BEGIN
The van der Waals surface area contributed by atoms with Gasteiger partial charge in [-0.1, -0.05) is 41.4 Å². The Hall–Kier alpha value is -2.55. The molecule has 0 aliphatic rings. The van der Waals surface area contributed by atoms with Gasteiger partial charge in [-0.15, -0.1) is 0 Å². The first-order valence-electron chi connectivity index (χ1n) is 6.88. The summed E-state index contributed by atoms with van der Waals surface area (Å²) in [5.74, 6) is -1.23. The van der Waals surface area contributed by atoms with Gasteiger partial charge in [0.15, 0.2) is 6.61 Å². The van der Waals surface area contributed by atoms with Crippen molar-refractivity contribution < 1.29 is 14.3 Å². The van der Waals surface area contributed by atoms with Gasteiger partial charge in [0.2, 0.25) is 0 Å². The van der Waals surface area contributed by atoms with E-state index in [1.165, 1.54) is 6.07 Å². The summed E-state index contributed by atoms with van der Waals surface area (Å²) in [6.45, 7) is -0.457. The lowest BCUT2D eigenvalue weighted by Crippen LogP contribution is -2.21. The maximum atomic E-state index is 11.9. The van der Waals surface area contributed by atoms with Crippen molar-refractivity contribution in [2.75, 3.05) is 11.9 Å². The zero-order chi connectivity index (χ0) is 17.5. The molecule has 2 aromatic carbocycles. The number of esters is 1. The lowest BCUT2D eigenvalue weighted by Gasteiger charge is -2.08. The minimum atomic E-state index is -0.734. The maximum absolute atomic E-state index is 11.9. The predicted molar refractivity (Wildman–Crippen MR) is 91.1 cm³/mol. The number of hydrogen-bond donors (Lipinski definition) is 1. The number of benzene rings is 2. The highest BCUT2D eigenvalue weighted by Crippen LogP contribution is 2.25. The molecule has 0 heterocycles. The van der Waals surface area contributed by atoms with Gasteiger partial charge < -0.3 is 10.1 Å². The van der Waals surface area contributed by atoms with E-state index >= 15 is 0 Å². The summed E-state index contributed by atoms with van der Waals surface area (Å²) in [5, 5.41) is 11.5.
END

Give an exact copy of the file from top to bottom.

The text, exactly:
The van der Waals surface area contributed by atoms with Gasteiger partial charge in [-0.1, -0.05) is 41.4 Å². The Hall–Kier alpha value is -2.55. The molecule has 0 aliphatic rings. The van der Waals surface area contributed by atoms with Gasteiger partial charge in [-0.15, -0.1) is 0 Å². The first-order valence-electron chi connectivity index (χ1n) is 6.88. The summed E-state index contributed by atoms with van der Waals surface area (Å²) in [5.74, 6) is -1.23. The van der Waals surface area contributed by atoms with Gasteiger partial charge in [0.15, 0.2) is 6.61 Å². The van der Waals surface area contributed by atoms with Crippen molar-refractivity contribution < 1.29 is 14.3 Å². The van der Waals surface area contributed by atoms with Gasteiger partial charge in [0.2, 0.25) is 0 Å². The van der Waals surface area contributed by atoms with E-state index in [1.165, 1.54) is 6.07 Å². The summed E-state index contributed by atoms with van der Waals surface area (Å²) in [6.45, 7) is -0.457. The lowest BCUT2D eigenvalue weighted by Crippen LogP contribution is -2.21. The maximum atomic E-state index is 11.9. The van der Waals surface area contributed by atoms with Crippen molar-refractivity contribution in [2.75, 3.05) is 11.9 Å². The zero-order chi connectivity index (χ0) is 17.5. The molecule has 2 aromatic carbocycles. The number of esters is 1. The lowest BCUT2D eigenvalue weighted by Gasteiger charge is -2.08. The minimum atomic E-state index is -0.734. The maximum absolute atomic E-state index is 11.9. The predicted molar refractivity (Wildman–Crippen MR) is 91.1 cm³/mol. The number of hydrogen-bond donors (Lipinski definition) is 1. The number of benzene rings is 2. The highest BCUT2D eigenvalue weighted by Crippen LogP contribution is 2.25. The molecule has 0 heterocycles. The van der Waals surface area contributed by atoms with Gasteiger partial charge < -0.3 is 10.1 Å². The van der Waals surface area contributed by atoms with E-state index >= 15 is 0 Å². The summed E-state index contributed by atoms with van der Waals surface area (Å²) in [5, 5.41) is 11.5.